Is Your House Haunted, or Are Your Senses Being Taunted?

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As Halloween approaches, people might find themselves feeling a little spooked.

Two individuals identified as "foremost experts of the supernatural realm" have produced a list of phenomena that "might indicate your house is haunted." However, others contend that everything on this list can be perfectly well explained by everyday phenomena.

We describe some items from the list -- and offer some decidedly non-supernatural explanations from Seth Shostak, SETI Institute senior astronomer and "Big Picture Science" radio host, and from paranormal & pseudoscientific investigator James Randi, founder of the James Randi Educational Foundation

Sensation: You see something unexplained out of the corner of your eye. 

Neurological Explanation: "We're hard-wired by 200,000 years of evolution to be sensitive to the idea that someone might be watching us. They might be predators, after all. An uneasy feeling is perfectly natural if you suspect that someone has you in their ocular sights, whether it's a ghost or just some guy at the bus stop." -- Seth Shostak

Another Take: "If this doesn't happen to you, you're not very alert or perceptive." -- James Randi

Sensation: You feel a sudden change in temperature in the room. 

Thermodynamic Explanations: "No heating system can deliver perfectly uniform temperatures throughout a house, and drafts can magnify the perceived difference in temperatures. Try walking around with a thermometer." -- Seth Shostak

Another Take:  "Every house has these. If your house doesn't have such areas, you have a very weird house." -- James Randi

Sensation: You have dramatic or vivid dreams.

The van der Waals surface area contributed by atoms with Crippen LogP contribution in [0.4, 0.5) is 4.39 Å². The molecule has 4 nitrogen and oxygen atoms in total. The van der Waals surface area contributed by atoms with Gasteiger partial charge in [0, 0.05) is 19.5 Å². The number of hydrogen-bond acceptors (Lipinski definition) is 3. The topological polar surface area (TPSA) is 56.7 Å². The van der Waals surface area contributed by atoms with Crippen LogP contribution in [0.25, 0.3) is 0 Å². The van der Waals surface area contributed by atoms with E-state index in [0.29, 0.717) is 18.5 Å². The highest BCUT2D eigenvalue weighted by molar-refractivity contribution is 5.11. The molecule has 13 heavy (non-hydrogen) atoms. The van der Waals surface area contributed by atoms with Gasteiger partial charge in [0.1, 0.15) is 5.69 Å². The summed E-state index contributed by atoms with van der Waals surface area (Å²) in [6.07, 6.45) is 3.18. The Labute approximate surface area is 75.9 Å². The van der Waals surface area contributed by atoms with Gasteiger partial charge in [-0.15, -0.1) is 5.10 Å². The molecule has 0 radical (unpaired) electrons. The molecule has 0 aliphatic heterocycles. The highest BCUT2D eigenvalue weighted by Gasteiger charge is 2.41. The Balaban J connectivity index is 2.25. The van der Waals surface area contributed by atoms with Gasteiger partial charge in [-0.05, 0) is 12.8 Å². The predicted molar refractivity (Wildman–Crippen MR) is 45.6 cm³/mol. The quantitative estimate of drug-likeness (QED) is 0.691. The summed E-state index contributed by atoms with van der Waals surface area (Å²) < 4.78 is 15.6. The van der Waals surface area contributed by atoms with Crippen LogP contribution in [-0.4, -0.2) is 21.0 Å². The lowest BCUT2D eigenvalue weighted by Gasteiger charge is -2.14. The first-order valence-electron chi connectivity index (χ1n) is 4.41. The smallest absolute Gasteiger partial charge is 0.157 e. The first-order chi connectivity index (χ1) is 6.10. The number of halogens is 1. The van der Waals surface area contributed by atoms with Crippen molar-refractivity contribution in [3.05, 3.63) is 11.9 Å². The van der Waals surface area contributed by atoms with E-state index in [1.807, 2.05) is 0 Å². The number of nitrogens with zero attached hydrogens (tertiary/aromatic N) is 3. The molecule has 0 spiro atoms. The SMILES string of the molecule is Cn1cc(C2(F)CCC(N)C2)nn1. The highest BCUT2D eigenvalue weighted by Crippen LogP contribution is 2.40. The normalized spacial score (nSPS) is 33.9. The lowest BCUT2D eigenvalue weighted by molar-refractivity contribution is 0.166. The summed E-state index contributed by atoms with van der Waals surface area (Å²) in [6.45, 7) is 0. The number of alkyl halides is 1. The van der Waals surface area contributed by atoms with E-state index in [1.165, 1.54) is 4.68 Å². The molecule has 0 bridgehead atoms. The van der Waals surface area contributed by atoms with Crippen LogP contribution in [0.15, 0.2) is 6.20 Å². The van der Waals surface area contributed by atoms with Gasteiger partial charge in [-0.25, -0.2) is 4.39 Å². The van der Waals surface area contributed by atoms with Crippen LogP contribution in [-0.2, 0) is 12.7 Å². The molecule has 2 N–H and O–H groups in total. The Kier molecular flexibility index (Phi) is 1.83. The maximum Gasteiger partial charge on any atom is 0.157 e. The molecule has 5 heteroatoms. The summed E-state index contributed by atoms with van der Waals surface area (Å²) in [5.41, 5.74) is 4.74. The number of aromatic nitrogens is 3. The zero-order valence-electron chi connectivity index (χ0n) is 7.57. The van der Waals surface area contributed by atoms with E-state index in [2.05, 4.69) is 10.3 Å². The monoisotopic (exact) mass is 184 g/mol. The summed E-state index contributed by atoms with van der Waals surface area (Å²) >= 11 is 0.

Psychological Explanation: "When 'paranormal researchers' ask you to recall such events, you're 'tuned' to looking upon them as supernatural." -- James Randi

Another Take:  "It could also mean that you're finally having some new thoughts! The boss might appreciate that." -- Seth Shostak 

Sensation: You hear unexplained noises or inaudible whispers.

Acoustical Explanation: "It's also known as 'bad acoustics.' How often do you fail to catch all the dialogue in a movie? Do you think this is because spirits have set up house behind the screen?" -- Seth Shostak

Medical Explanation: "I also call this tinnitus, which produces a whispering or ringing noise in the ears when surroundings are very quiet." -- James Randi

Sensation: Offensive or person-associated odors.

Fluid Dynamics Explanation: "Odors can be highly transitory, depending on the air currents. If this is happening in your house, ask if there are any possessions of that deceased loved one still around. If it happens elsewhere, consider just how many millions of people use the same perfume or smoke the same brand of cigar as someone you knew." -- Seth Shostak

Sensation: Physical contact with something invisible.

Alternative Take: "If this happens in broad daylight, you should probably see a neurologist. If it's at night, confront the person next to you." -- Seth Shostak

Sensation: Seeing a spirit. 

Neurological Explanation: "Our brains are wired to interpret shapes as faces and bodies. That's why people see the Virgin Mary in the clouds or even in cheese sandwiches. It's your cytoplasm, not some strange ectoplasm." -- Seth Shostak

Psychological Explanation: "No, you believe that you see something familiar, but it can be [a] hallucination, which ghost hunters really resent, because it's a common delusion." -- James Randi. 

The Bottom Line

"While about one-third of Americans believe in ghosts, you won't find many exhibits on these spooky beings down at the local science museum. Why? Well, one explanation that you might consider, ghosts are just figments of our highly fertile imaginations!" -- Seth Shostak

"In short, if one of these events happens to the believer, the conclusion is that a ghost has made an appearance, not that something quite ordinary but uncommon has occurred -- if you're prepped to accept the 'woo-woo' solution, which ghost hunters always are. Our sensory systems are far from perfect, as magicians well know, and can be misled and can lead to delusion if encouraged." -- James Randi